Published:  12:00 AM, 19 March 2017

Cannes Film Festival

Cannes Film Festival Bridget Bradot at Cannes in 1963
With two months to the 70th annual Cannes Film Festival, The Asian Age takes  a look back at the history of the festival.

Some 900km south from Paris, the seaside town Cannes, is located on the French Riviera. Its moment to shine arrives in every May as the venue for the Cannes Film Festival, entertaining the rich and famous.

Before 1939 Jean Zay, French Minister for Education and Fine Arts, had the desire to implement a cultural event in France to rival the International Venice Film Festival.



Prince Charles and Princess Diana walked the red  carpet together in 1987


It is finally more than a year after the end of the war in 1946, was born the first edition of the International Film Festival in Cannes. It was subsequently held every September - except in 1948 and 1950 - and then every May from 1952 onwards.

 While early editions of the Festival were primarily a social event from which almost all of the films went away with an award, the appearance of stars from around the world on the Festival's red carpet and increasing media coverage quickly earned it a legendary international reputation.

Awarded for the first time in 1955 to the film Marty directed by Delbert Mann, the Palme d'or replaced the Grand Prix, which had been awarded to the best film In Competition until then. In the 1960s, two independent selections were created in parallel to the Official Selection: the Semaine Internationale de la Critique in 1962 and the Directors' Fortnight in 1969.

Before 1972, the films that competed in the selection were chosen by their country of origin. From 1972 onwards, however, the Festival asserted its independence by choosing the films that would feature in the Official Selection for itself.

In 1978, Gilles Jacob was appointed General Delegate. That same year, he created the Un Certain Regard selection and the Caméra d'or award, which goes to the best first film presented in any of the selections.

The Leçon de Cinéma (Film Masterclass) was delivered for the first time in 1991 by Francesco Rosi. Since then, a number of other famous directors have taken their turn to talk about their artistic career and their views on film. Similarly, the first Leçon de Musique (Music Masterclass) was given by Nicola Piovani in 2003 and the first Leçon d'Acteur (Acting Masterclass) was delivered by Max Von Sydow in 2004.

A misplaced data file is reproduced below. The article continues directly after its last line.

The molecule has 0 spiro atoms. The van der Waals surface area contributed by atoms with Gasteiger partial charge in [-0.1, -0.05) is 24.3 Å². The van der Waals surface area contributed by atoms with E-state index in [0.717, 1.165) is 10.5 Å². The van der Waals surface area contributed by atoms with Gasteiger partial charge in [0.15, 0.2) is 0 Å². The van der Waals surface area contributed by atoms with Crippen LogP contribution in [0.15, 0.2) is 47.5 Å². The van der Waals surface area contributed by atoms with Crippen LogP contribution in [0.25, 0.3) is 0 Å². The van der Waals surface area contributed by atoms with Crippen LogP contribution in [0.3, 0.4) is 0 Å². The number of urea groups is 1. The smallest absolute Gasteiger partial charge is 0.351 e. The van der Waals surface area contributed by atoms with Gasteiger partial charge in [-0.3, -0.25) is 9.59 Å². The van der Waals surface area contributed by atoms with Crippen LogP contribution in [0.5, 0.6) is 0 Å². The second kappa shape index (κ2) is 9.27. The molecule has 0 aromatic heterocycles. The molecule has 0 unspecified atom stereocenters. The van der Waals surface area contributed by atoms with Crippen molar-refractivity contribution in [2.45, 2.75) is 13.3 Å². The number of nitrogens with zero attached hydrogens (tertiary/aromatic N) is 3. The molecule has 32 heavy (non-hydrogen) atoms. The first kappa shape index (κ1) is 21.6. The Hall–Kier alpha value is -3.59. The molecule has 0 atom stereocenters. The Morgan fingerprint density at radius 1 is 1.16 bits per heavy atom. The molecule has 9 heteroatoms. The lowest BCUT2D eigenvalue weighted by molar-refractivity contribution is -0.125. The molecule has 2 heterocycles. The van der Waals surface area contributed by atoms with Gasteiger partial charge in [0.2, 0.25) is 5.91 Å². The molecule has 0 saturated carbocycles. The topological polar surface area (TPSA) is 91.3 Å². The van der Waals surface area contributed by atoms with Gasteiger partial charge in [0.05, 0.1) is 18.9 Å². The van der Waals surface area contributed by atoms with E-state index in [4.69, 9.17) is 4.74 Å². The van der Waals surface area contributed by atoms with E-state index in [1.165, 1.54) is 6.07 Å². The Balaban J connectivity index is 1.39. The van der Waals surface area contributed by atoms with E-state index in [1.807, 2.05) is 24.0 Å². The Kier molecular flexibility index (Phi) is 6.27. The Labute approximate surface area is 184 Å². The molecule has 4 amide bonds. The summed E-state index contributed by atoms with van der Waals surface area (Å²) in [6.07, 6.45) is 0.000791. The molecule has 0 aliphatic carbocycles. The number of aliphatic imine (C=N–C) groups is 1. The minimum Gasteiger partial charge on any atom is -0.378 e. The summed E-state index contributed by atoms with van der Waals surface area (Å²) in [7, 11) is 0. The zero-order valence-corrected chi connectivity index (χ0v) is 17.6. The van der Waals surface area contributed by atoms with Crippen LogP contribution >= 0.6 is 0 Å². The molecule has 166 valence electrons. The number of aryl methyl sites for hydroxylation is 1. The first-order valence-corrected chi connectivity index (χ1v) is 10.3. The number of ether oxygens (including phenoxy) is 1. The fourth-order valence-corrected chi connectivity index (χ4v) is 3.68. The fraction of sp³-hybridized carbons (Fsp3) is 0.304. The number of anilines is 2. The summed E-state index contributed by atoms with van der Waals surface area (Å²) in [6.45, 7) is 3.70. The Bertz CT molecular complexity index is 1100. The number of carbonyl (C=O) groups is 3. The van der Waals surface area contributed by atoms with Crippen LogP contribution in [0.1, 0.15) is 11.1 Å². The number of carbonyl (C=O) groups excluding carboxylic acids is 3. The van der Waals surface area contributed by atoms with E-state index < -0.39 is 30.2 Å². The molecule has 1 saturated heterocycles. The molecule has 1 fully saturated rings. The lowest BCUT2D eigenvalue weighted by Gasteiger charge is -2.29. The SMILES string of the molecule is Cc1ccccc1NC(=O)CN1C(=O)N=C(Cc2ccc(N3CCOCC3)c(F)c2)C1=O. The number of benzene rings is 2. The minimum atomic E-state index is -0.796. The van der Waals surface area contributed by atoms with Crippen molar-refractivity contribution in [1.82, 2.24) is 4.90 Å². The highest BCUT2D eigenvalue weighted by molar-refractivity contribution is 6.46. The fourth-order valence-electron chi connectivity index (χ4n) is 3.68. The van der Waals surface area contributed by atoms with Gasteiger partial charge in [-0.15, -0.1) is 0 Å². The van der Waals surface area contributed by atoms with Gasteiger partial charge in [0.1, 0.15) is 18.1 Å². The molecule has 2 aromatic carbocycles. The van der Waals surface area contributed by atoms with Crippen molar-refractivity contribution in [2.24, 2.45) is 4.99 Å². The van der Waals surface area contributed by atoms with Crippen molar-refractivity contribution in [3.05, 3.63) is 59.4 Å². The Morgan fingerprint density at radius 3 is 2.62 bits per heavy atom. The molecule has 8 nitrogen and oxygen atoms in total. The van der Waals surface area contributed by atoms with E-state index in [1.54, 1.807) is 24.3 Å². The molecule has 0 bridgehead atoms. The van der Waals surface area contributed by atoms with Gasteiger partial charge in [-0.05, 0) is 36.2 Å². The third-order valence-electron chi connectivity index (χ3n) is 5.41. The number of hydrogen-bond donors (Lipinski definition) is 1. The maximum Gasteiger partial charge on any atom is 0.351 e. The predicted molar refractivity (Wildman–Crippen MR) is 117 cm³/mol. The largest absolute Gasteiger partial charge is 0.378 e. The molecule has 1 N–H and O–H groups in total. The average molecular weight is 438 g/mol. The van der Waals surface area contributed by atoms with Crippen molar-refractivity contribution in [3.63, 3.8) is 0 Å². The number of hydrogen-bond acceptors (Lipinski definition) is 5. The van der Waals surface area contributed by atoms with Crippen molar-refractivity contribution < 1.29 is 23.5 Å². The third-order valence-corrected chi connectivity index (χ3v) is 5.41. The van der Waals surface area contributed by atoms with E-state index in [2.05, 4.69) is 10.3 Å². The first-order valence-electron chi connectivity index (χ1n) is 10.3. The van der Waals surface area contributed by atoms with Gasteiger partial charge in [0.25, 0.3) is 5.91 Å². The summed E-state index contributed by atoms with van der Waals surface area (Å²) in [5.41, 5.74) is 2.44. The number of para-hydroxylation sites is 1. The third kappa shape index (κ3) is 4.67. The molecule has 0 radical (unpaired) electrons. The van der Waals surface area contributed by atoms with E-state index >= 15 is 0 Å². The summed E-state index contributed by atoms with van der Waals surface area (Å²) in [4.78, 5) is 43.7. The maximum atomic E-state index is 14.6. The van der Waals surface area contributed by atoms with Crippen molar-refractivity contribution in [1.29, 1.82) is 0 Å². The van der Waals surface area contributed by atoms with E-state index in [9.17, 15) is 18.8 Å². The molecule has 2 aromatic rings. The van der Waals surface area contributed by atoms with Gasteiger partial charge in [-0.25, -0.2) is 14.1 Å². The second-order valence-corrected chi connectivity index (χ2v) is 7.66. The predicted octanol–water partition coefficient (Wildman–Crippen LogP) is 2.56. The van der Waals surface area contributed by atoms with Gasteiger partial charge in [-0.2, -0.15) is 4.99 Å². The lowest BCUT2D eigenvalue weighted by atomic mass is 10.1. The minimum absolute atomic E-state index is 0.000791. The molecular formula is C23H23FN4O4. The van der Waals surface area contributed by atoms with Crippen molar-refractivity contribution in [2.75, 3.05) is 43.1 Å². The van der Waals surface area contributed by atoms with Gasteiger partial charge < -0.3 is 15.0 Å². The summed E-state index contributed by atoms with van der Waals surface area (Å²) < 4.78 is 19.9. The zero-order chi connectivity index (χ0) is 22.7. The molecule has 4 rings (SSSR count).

In 1998, Gilles Jacob created the Cinéfondation, a selection for short and medium-length films produced by film schools from around the world. This entity grew in 2000 with the opening of the Résidence, a place where young directors can come to work and complete their screenplays. It expanded further in 2005 with the creation of the Atelier which helps some twenty directors to secure funding for their films each year.


Legendary director Martin Scorsese was flanked by Cameron Diaz and Leonardo DiCaprio at a screening of Gangs of New York in 2002.

Since its creation in 2010, the new section entitled Cannes Short Film has grouped the Short Film Competition and the Short Film Corner in a complementary dynamic that aims to offer an overall view on the worldwide production of shorts.
Thierry Frémeaux, who was appointed Delegate General in 2007, said: "The Festival is also a market for international buyers and sellers; today it is the culmination, not the starting point. It used to be that films were discovered here. Now, everything is done upstream and the selections are known to the professionals one month before they are made public. But sales are often finalised after screening at Cannes".

In 2007, the Festival celebrated its 60th anniversary. It continued to denounce a fragile world in need of unity.More than ever, Cannes at the start of the 21st century is the premier cinema event in the world. It stands out amongst the other international cinematographic events such as the Berlin or Venice festivals.

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